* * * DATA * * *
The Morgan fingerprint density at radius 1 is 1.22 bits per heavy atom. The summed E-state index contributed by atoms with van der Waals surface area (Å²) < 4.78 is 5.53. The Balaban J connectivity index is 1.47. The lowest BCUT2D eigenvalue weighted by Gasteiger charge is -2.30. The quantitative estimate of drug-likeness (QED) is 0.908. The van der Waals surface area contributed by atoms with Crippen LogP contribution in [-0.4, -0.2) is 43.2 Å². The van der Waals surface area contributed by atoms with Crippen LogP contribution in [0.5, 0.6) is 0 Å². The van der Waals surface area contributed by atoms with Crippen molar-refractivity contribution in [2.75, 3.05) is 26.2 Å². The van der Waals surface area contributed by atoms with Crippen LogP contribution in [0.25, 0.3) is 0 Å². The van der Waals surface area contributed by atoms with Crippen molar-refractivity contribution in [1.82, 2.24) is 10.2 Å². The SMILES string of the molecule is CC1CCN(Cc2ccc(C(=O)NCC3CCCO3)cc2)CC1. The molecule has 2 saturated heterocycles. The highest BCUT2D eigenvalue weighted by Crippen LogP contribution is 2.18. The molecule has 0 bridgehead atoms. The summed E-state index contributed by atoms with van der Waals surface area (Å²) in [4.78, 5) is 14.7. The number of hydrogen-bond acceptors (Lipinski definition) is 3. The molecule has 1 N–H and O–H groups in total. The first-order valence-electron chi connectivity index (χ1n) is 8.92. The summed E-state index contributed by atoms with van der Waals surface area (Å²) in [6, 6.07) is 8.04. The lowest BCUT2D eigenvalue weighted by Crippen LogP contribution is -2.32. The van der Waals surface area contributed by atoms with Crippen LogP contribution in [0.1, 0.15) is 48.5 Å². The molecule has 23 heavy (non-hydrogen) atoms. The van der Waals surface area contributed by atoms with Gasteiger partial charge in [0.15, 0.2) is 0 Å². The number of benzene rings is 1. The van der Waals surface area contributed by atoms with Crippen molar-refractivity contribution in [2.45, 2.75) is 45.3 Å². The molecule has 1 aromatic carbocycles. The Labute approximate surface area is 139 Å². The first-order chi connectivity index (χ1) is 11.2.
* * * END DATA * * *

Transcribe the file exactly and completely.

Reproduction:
The Morgan fingerprint density at radius 1 is 1.22 bits per heavy atom. The summed E-state index contributed by atoms with van der Waals surface area (Å²) < 4.78 is 5.53. The Balaban J connectivity index is 1.47. The lowest BCUT2D eigenvalue weighted by Gasteiger charge is -2.30. The quantitative estimate of drug-likeness (QED) is 0.908. The van der Waals surface area contributed by atoms with Crippen LogP contribution in [-0.4, -0.2) is 43.2 Å². The van der Waals surface area contributed by atoms with Crippen LogP contribution in [0.5, 0.6) is 0 Å². The van der Waals surface area contributed by atoms with Crippen molar-refractivity contribution in [2.75, 3.05) is 26.2 Å². The van der Waals surface area contributed by atoms with Crippen LogP contribution in [0.25, 0.3) is 0 Å². The van der Waals surface area contributed by atoms with Crippen molar-refractivity contribution in [1.82, 2.24) is 10.2 Å². The SMILES string of the molecule is CC1CCN(Cc2ccc(C(=O)NCC3CCCO3)cc2)CC1. The molecule has 2 saturated heterocycles. The highest BCUT2D eigenvalue weighted by Crippen LogP contribution is 2.18. The molecule has 0 bridgehead atoms. The summed E-state index contributed by atoms with van der Waals surface area (Å²) in [4.78, 5) is 14.7. The number of hydrogen-bond acceptors (Lipinski definition) is 3. The molecule has 1 N–H and O–H groups in total. The first-order valence-electron chi connectivity index (χ1n) is 8.92. The summed E-state index contributed by atoms with van der Waals surface area (Å²) in [6, 6.07) is 8.04. The lowest BCUT2D eigenvalue weighted by Crippen LogP contribution is -2.32. The van der Waals surface area contributed by atoms with Crippen LogP contribution in [0.1, 0.15) is 48.5 Å². The molecule has 23 heavy (non-hydrogen) atoms. The van der Waals surface area contributed by atoms with Gasteiger partial charge in [0.15, 0.2) is 0 Å². The number of benzene rings is 1. The van der Waals surface area contributed by atoms with Crippen molar-refractivity contribution in [2.45, 2.75) is 45.3 Å². The molecule has 1 aromatic carbocycles. The Labute approximate surface area is 139 Å². The first-order chi connectivity index (χ1) is 11.2.